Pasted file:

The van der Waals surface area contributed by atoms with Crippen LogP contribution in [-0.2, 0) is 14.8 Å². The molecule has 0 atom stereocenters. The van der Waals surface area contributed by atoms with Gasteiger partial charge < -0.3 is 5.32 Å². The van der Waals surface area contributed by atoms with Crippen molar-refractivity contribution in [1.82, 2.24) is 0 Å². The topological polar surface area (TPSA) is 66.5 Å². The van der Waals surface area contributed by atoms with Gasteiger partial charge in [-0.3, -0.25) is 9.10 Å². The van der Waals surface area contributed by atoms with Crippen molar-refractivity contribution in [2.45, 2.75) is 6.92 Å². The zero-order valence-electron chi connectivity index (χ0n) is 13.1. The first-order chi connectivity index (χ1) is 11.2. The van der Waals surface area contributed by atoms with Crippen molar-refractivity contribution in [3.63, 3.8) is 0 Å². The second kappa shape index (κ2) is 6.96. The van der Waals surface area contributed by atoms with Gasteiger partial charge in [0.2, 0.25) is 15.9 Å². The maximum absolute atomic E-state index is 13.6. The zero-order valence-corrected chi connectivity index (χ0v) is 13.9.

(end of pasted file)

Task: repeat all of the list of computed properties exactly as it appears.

The van der Waals surface area contributed by atoms with Crippen LogP contribution in [-0.2, 0) is 14.8 Å². The molecule has 0 atom stereocenters. The van der Waals surface area contributed by atoms with Gasteiger partial charge < -0.3 is 5.32 Å². The van der Waals surface area contributed by atoms with Crippen molar-refractivity contribution in [1.82, 2.24) is 0 Å². The topological polar surface area (TPSA) is 66.5 Å². The van der Waals surface area contributed by atoms with Gasteiger partial charge in [-0.3, -0.25) is 9.10 Å². The van der Waals surface area contributed by atoms with Crippen molar-refractivity contribution in [2.45, 2.75) is 6.92 Å². The zero-order valence-electron chi connectivity index (χ0n) is 13.1. The first-order chi connectivity index (χ1) is 11.2. The van der Waals surface area contributed by atoms with Crippen molar-refractivity contribution in [3.63, 3.8) is 0 Å². The second kappa shape index (κ2) is 6.96. The van der Waals surface area contributed by atoms with Gasteiger partial charge in [0.2, 0.25) is 15.9 Å². The maximum absolute atomic E-state index is 13.6. The zero-order valence-corrected chi connectivity index (χ0v) is 13.9.